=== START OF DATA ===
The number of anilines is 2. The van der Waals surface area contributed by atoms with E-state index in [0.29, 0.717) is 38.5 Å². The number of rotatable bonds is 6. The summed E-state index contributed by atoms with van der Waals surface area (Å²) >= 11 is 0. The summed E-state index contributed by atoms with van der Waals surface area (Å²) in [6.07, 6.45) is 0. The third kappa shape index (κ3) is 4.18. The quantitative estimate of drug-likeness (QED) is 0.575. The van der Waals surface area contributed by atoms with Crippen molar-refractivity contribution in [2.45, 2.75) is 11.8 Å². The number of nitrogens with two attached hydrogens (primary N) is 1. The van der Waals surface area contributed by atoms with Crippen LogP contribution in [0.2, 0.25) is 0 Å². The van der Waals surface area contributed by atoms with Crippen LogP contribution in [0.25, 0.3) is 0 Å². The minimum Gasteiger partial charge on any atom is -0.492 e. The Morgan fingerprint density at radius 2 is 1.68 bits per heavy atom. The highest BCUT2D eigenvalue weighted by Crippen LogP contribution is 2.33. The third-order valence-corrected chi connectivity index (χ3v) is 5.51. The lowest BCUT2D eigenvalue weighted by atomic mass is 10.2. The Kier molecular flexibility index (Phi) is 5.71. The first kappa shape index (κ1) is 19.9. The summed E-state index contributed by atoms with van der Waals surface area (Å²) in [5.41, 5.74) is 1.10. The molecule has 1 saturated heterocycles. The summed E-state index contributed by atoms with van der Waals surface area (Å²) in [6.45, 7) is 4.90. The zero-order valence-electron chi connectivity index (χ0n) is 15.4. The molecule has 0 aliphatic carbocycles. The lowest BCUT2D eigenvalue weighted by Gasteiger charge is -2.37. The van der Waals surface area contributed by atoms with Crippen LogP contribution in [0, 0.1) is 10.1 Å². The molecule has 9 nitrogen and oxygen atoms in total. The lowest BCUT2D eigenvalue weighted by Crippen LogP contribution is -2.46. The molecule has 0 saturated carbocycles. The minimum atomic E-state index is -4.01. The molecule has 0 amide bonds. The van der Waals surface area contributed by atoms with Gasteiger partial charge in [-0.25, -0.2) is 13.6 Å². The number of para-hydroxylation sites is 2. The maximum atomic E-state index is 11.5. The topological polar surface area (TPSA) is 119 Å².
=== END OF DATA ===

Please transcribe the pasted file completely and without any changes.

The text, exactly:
The number of anilines is 2. The van der Waals surface area contributed by atoms with E-state index in [0.29, 0.717) is 38.5 Å². The number of rotatable bonds is 6. The summed E-state index contributed by atoms with van der Waals surface area (Å²) >= 11 is 0. The summed E-state index contributed by atoms with van der Waals surface area (Å²) in [6.07, 6.45) is 0. The third kappa shape index (κ3) is 4.18. The quantitative estimate of drug-likeness (QED) is 0.575. The van der Waals surface area contributed by atoms with Crippen molar-refractivity contribution in [2.45, 2.75) is 11.8 Å². The number of nitrogens with two attached hydrogens (primary N) is 1. The van der Waals surface area contributed by atoms with Crippen LogP contribution in [0.2, 0.25) is 0 Å². The van der Waals surface area contributed by atoms with Crippen LogP contribution in [0.25, 0.3) is 0 Å². The minimum Gasteiger partial charge on any atom is -0.492 e. The Morgan fingerprint density at radius 2 is 1.68 bits per heavy atom. The highest BCUT2D eigenvalue weighted by Crippen LogP contribution is 2.33. The third-order valence-corrected chi connectivity index (χ3v) is 5.51. The lowest BCUT2D eigenvalue weighted by atomic mass is 10.2. The Kier molecular flexibility index (Phi) is 5.71. The first kappa shape index (κ1) is 19.9. The summed E-state index contributed by atoms with van der Waals surface area (Å²) in [5.41, 5.74) is 1.10. The molecule has 1 saturated heterocycles. The summed E-state index contributed by atoms with van der Waals surface area (Å²) in [6.45, 7) is 4.90. The zero-order valence-electron chi connectivity index (χ0n) is 15.4. The molecule has 0 aliphatic carbocycles. The lowest BCUT2D eigenvalue weighted by Gasteiger charge is -2.37. The van der Waals surface area contributed by atoms with Crippen LogP contribution in [0, 0.1) is 10.1 Å². The molecule has 9 nitrogen and oxygen atoms in total. The lowest BCUT2D eigenvalue weighted by Crippen LogP contribution is -2.46. The molecule has 0 saturated carbocycles. The minimum atomic E-state index is -4.01. The molecule has 0 amide bonds. The van der Waals surface area contributed by atoms with Gasteiger partial charge in [-0.25, -0.2) is 13.6 Å². The number of para-hydroxylation sites is 2. The maximum atomic E-state index is 11.5. The topological polar surface area (TPSA) is 119 Å².